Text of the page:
On January 12, Secretary of the Interior Deb Haaland announced that the Bureau of Ocean Energy Management (BOEM) would hold an offshore wind energy auction for more than 488,000 acres in the New York Bight. It’s now complete, and the auction achieved $4.37 billion in high bids. It’s a huge leap forward for the fledgling US offshore wind industry
February 25 update: The offshore wind auction began on Wednesday and stretched into Friday afternoon. Here are the winners, followed by the map:
This week’s offshore wind sale makes one thing clear: The enthusiasm for the clean energy economy is undeniable and it’s here to stay.
The investments we are seeing today will play an important role in delivering on the Biden-Harris administration’s commitment to tackle the climate crisis and create thousands of good-paying, union jobs across the nation.
Liz Burdock, CEO of the Business Network for Offshore Wind, the only nonprofit focused solely on growing the US offshore wind industry and its supply chain, said in an emailed statement:
Gains here today will go a long way to achieve the Biden Administration’s goal of 30 GW by 2030 and will play a critical role in the formation of a domestic supply chain. We look forward to the administration conducting planned auctions in the Atlantic, Pacific, and Gulf of Mexico over the next few years, which will build off of this week’s momentum.
February 24: This is the first offshore wind lease sale in over three years, and is the first offshore wind energy auction under the Biden-Harris Administration.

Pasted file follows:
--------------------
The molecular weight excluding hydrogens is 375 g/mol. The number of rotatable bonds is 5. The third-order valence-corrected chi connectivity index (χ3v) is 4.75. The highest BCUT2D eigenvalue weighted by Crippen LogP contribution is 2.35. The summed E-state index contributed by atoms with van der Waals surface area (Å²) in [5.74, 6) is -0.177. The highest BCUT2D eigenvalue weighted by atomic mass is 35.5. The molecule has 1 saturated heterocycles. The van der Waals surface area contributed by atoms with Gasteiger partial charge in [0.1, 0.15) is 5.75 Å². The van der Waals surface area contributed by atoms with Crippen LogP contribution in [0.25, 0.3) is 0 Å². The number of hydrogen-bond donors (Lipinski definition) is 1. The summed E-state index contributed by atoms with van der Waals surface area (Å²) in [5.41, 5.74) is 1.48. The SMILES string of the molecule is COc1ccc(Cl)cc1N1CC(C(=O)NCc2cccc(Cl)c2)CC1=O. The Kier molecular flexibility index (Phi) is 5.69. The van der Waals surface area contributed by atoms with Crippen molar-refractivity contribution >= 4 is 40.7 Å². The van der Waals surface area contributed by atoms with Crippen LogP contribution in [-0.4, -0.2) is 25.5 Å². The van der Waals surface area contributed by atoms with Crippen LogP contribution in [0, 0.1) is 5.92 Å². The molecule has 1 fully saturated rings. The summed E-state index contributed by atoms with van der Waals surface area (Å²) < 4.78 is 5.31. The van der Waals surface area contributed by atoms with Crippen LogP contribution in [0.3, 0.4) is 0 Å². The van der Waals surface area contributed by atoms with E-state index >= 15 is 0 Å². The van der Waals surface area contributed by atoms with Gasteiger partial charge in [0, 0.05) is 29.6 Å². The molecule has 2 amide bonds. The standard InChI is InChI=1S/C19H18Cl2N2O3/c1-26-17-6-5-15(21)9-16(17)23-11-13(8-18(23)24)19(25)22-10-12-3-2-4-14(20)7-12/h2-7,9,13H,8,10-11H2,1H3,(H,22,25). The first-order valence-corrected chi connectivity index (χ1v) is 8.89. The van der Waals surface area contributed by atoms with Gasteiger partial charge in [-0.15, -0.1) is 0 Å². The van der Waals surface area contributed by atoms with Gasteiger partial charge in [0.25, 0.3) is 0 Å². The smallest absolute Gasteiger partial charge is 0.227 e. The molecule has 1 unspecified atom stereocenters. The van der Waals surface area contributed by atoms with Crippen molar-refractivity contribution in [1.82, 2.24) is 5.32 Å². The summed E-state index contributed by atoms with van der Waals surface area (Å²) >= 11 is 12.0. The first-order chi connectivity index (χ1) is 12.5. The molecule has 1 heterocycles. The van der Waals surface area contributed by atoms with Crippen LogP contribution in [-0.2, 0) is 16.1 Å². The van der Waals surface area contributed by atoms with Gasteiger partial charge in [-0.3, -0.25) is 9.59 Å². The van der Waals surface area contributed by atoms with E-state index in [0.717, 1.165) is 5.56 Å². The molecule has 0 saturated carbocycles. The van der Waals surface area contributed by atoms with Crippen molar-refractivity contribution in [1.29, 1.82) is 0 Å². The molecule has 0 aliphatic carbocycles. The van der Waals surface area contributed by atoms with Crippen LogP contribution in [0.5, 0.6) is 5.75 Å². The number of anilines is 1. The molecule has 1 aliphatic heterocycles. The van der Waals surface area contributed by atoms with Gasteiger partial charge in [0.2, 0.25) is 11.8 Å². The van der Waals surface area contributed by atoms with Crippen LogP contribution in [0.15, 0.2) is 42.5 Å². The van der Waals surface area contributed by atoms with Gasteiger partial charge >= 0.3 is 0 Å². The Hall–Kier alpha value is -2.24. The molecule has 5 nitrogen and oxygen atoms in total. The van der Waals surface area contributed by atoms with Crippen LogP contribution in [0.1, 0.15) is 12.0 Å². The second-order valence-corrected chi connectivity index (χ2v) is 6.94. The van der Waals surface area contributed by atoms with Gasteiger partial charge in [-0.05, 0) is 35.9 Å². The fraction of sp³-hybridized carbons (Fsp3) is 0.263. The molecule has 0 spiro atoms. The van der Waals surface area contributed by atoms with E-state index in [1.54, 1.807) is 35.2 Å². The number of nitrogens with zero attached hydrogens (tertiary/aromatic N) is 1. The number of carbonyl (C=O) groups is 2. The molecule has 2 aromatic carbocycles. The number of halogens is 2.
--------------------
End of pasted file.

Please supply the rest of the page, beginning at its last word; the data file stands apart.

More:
BOEM is providing round-by-round updates on the online auction throughout the day. Once the auction ends, the Department of the Interior will announce the provisional winners for each of the six lease areas.
The New York Bight extends northeasterly from Cape May Inlet in New Jersey to Montauk Point on the eastern tip of Long Island.
That easily topped the US offshore wind auction record of $405 million set in 2018. It was also far more than recent oil and gas auctions in US federal waters. A sale of drilling rights in the Gulf of Mexico late last year, for instance, attracted $191.7 million in high bids.
Shell, BP, and Equinor, alone or through joint ventures, are pre-qualified to bid, as are RWE, SSE Renewables, Ocean Winds, and Iberdrola’s Avangrid Renewables, among others. According to a spokesperson from Ørsted, the offshore wind giant is also an eligible bidder, but through a company under a different name – which the developer is keeping a secret until after the auction is completed.
The offshore wind power cited in the areas under auction areas has the potential to power nearly two million homes in the future, once it’s fully up and running. The collective installation capacity, according to BOEM, is 5.6 gigawatts and total power production is 19,625,081MWh/year.
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